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Wet summer grants big cities in hydro-powered Norway 2 days of free electricity

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Oslo — Electricity was free in Norway's two biggest cities on Monday, market data showed, the silver lining of a wet summer. With power almost exclusively produced from hydro in Norway, the more it rains or snows, the more the reservoirs fill up and the lower the electricity price.

A particularly violent summer storm dubbed "Hans" that swept across Scandinavia in August, in addition to frequent rainfall this summer, have filled reservoirs in parts of Norway.

Water flows over a dam at the Braskereidfoss Power plant in Norway, August 9, 2023. CORNELIUS POPPE/NTB/AFP/Getty

As a result, the spot price of electricity before taxes and grid fees was expected to hover between 0 and -0.3 kroner (-0.03 U.S. cents) on Monday in the capital Oslo and the second biggest city, Bergen, according to specialized news site Europower.

On Nord Pool, Europe's leading power market, wholesale electricity prices in the two cities on Monday averaged -1.42 euros per megawatt hour. A negative price means electricity companies pay consumers to use their production.

"(Electricity) producers have explained in the past that it is better to produce when prices are a little bit negative rather than take measures to stop production," Europower said.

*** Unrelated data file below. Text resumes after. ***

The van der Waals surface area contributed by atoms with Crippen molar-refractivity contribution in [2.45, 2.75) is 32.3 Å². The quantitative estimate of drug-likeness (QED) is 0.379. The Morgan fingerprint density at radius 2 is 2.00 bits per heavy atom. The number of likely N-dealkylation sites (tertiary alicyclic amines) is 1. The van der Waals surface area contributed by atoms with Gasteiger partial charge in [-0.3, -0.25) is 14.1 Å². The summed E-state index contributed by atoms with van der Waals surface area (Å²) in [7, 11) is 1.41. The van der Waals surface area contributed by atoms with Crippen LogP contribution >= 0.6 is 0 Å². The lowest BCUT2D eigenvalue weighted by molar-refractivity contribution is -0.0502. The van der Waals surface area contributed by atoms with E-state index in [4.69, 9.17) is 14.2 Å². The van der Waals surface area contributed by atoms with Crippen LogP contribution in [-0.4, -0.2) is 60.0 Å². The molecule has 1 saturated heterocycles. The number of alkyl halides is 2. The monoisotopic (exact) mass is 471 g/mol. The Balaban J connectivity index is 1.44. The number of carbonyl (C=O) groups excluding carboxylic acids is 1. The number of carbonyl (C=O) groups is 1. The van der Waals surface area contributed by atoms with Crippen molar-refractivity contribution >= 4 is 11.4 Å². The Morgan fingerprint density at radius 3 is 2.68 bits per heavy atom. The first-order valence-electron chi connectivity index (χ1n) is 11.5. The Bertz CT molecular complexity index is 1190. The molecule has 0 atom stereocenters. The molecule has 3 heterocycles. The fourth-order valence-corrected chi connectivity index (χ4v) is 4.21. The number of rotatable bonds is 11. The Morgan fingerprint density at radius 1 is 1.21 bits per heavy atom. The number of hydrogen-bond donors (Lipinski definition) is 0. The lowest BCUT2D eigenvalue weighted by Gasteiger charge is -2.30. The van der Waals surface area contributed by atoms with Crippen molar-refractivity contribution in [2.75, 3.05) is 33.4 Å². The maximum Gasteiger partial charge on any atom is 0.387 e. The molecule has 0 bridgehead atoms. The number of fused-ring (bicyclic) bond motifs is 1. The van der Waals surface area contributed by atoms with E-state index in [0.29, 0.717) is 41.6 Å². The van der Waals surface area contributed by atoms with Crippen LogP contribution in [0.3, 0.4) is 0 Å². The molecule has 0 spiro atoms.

Even though the spot price was slightly in the red in some parts of the country — which is divided into various price zones — companies are still able to make money from green electricity certificates.

According to climate experts, global warming is leading to more frequent and more intense rainfall and snowfall in northern Europe.

Climate change's role in the extreme weather around the world 04:51

Last week, the Norwegian Meteorological Institute said temperatures in August in Norway were an average of 0.9 degrees Celsius (or a little less than 2 degrees Fahrenheit) higher than usual, and that after an already rainy July, precipitation in August was 45% higher than usual.

"All this rain, including 'Hans', contains an element of climate change," researcher Anita Verpe Dyrrdal said.

One weather station in southern Norway registered 392.7 millimeters (about 15.5 inches) of rain in August, 257% more than usual.

According to Europower, this is the second time electricity prices have gone negative in parts of Norway. The first time was on August 8 in the wake of storm "Hans."

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